Trust and Other Things

A Work in Progress

Why should you listen to me about trust and relationships? I’m certainly no expert. I’m actually a pretty hardcore newbie in a lot of ways. So, maybe I can earn some of your trust as we go along. How about that? :)

Any definition of trust we work from as we move forward should include, at a minimum 1) meeting each other in reality (no one can trust a fantasy), and 2) a sense of security in the relationship.

Consider what it must reveal about my perceptions and attitudes toward my friends if I was afraid of challenging them on anything. Am I afraid they won’t like me any more or will punish me in some way? That either doesn’t speak well of me for distorting reality so much in my head, or it doesn’t speak well of the friends who would warrant such concerns.

You can’t feel too secure around someone who only has your interests in mind when it serves their own.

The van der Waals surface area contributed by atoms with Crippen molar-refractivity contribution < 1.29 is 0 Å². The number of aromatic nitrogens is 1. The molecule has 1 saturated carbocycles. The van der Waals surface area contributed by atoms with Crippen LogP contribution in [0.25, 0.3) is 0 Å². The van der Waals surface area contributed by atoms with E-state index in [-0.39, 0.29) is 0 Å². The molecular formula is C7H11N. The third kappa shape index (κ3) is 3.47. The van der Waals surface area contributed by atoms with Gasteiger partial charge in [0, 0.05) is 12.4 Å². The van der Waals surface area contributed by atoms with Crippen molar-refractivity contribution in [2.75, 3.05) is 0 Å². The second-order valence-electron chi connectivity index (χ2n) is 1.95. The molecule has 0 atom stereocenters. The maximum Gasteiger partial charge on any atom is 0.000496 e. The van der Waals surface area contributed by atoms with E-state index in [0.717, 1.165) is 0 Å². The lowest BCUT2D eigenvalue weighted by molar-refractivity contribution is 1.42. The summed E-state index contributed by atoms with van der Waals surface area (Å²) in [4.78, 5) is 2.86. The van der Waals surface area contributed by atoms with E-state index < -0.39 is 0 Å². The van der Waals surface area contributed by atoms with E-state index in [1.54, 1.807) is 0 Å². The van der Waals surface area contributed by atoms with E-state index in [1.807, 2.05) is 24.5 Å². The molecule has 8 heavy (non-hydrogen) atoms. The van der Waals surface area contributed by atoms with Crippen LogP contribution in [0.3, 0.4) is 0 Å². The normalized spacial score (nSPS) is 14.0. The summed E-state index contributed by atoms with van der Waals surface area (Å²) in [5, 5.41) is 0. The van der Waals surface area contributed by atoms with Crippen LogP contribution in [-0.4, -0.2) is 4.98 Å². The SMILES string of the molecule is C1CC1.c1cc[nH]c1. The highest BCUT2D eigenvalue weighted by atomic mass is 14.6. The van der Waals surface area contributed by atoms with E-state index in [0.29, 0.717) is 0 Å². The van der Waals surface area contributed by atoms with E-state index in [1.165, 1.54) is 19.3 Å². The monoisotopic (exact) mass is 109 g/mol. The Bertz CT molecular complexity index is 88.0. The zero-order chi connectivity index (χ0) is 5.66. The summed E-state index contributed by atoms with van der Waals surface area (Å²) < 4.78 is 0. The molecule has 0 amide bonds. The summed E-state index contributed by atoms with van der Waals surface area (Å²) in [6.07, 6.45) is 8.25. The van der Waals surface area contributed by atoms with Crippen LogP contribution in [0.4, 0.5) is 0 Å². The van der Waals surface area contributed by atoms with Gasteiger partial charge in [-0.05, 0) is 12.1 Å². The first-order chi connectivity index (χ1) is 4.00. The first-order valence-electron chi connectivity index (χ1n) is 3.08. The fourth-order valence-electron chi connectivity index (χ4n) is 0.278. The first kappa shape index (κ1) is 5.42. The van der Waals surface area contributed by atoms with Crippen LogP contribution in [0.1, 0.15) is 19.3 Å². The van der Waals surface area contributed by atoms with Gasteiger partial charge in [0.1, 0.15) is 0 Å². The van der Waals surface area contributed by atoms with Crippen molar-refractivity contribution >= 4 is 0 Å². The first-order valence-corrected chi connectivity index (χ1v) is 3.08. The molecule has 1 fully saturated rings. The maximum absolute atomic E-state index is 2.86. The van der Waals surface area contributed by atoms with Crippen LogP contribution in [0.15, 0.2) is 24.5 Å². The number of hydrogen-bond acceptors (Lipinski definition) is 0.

A Younger Kevin

When I was in my early twenties, I went through something like a quarter-life crisis. I didn’t have a whole lot of emotional, moral or financial support and I decided to see a therapist to help me work through some long neglected issues involving anxiety and depression. This seems to me an apt place to start, since therapy is supposed to be all about trust.

I didn’t have a whole lot of healthy role models growing up. My parents were even more lost than I was, so they weren’t much help to me and my siblings, in that respect. My role models were mostly teachers, but those relationships were pretty one dimensional, and even that was rare.